If you have children and want to make sure they're safe in the car without dealing with an outsized hassle, this story may very well be the one you should read.
Carseats are infamously bulky objects, and frequently take a lot of work to move in and out of the car. More to the point, they can frequently be uncomfortable, and break easily. But one Boston entrepreneur wants to change all that with...a folding carseat.
CBS Boston reports:
Years ago, and far from Boston, Reagan James and his wife would trek back and forth with their three children from their home in Norway to visit James’ native New Zealand. Over time, lugging bulky conventional car seats half-way across the world became a major headache.[...]
His dad, an engineer, had a solution: design a lightweight, foldable child car seat. But it wasn’t until years later, shortly after Niklas James arrived in Boston to attend Harvard Business School that the idea of marketing the design became a reality.
“I saw the terrific entrepreneurship community that is in the city, and particularly at HBS,” Niklas James told CBS Boston. “I saw the opportunity to push this product.”
The convenient, safety-first, lightweight, foldable design for James’ front-facing child seat has the potential to revolutionize the car seat industry in the U.S.
But getting there will require James’ Boston-based start-up, Te Tamato clear a few significant hurdles. That’s where MassChallengecomes in. The competition has picked Te Tama and its “Safeboard” car seat design as one of 125 finalists in this year’s competition. The privately-funded contest awards promising entrepreneurs with world-class mentorship, free office space, access to funding, media and more. Finalists participate in a three-month accelerator program that begins in late June. At the end, 10 to 20 startups are chosen to split $1 million in cash awards.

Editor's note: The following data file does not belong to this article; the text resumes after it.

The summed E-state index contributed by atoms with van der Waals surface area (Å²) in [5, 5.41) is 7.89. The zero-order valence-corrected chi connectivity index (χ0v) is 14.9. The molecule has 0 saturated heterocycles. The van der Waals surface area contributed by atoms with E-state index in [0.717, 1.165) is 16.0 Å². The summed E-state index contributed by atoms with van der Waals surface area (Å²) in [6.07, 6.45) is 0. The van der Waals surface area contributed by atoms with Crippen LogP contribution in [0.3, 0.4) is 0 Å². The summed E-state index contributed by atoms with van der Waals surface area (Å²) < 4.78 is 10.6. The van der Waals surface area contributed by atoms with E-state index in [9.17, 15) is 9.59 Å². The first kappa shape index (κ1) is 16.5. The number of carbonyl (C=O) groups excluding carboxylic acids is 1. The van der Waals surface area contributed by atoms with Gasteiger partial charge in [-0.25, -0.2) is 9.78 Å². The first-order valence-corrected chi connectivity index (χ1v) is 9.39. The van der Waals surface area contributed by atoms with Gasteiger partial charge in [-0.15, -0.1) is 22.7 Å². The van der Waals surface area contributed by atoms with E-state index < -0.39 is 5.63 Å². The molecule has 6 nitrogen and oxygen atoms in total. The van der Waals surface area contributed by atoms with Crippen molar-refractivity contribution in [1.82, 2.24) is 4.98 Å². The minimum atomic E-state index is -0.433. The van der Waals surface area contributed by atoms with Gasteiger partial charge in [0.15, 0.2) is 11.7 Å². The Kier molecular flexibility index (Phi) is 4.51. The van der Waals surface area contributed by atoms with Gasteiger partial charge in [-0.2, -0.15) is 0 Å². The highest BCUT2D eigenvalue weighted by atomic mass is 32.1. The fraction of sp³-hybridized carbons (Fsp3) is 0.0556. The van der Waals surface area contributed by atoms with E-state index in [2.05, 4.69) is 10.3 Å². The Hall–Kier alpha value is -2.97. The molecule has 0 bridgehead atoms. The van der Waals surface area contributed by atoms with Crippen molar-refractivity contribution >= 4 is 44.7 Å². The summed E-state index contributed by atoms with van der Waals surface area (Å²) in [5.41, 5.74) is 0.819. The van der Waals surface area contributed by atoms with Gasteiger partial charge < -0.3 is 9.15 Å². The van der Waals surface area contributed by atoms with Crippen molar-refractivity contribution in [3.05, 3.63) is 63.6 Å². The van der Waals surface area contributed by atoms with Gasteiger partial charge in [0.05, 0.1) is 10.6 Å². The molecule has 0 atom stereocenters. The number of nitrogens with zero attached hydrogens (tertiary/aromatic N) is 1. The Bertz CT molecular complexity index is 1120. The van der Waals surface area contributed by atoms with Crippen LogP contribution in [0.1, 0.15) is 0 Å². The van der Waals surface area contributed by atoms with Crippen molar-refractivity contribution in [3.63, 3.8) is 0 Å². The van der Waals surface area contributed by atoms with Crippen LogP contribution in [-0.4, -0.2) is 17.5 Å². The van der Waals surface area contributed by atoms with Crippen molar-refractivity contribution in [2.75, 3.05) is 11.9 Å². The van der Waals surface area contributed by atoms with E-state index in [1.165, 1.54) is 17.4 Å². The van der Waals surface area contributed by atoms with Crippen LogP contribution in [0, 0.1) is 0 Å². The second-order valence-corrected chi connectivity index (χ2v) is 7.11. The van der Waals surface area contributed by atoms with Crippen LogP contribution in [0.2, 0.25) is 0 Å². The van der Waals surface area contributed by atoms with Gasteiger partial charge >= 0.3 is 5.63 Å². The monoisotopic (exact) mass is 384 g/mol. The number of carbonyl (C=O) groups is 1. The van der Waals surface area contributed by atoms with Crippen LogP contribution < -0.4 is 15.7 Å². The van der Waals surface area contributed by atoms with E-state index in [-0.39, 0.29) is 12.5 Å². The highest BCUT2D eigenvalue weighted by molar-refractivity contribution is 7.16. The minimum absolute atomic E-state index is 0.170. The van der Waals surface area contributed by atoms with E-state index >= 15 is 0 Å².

Already, Te Tama has won a $200,000 grand prize in a national Norwegian contest and gained significant interest from private investors.
So will this folding chair-esque concept for car seats work? The designers say they've worked with car safety engineers to ensure it does, and if that turns out to be accurate, it will surely be a clever contraption.